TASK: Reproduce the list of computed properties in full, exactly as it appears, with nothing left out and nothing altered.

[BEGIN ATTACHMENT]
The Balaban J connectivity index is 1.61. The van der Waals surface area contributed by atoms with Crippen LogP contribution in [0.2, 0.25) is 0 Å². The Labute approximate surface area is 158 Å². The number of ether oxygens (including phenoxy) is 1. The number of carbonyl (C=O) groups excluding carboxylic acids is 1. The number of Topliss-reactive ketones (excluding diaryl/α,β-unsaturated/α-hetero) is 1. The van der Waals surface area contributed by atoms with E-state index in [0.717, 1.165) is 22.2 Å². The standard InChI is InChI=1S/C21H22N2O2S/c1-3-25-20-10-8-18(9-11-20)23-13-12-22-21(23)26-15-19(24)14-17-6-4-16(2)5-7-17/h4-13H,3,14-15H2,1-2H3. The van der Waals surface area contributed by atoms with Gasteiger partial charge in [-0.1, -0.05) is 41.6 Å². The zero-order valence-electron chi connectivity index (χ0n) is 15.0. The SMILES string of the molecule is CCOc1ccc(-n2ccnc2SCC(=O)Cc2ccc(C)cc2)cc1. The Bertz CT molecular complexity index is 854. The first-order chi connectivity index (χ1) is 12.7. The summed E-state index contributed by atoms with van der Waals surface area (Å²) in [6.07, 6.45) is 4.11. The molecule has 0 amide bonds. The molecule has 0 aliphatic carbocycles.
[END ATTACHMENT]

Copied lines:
The Balaban J connectivity index is 1.61. The van der Waals surface area contributed by atoms with Crippen LogP contribution in [0.2, 0.25) is 0 Å². The Labute approximate surface area is 158 Å². The number of ether oxygens (including phenoxy) is 1. The number of carbonyl (C=O) groups excluding carboxylic acids is 1. The number of Topliss-reactive ketones (excluding diaryl/α,β-unsaturated/α-hetero) is 1. The van der Waals surface area contributed by atoms with E-state index in [0.717, 1.165) is 22.2 Å². The standard InChI is InChI=1S/C21H22N2O2S/c1-3-25-20-10-8-18(9-11-20)23-13-12-22-21(23)26-15-19(24)14-17-6-4-16(2)5-7-17/h4-13H,3,14-15H2,1-2H3. The van der Waals surface area contributed by atoms with Gasteiger partial charge in [-0.1, -0.05) is 41.6 Å². The zero-order valence-electron chi connectivity index (χ0n) is 15.0. The SMILES string of the molecule is CCOc1ccc(-n2ccnc2SCC(=O)Cc2ccc(C)cc2)cc1. The Bertz CT molecular complexity index is 854. The first-order chi connectivity index (χ1) is 12.7. The summed E-state index contributed by atoms with van der Waals surface area (Å²) in [6.07, 6.45) is 4.11. The molecule has 0 amide bonds. The molecule has 0 aliphatic carbocycles.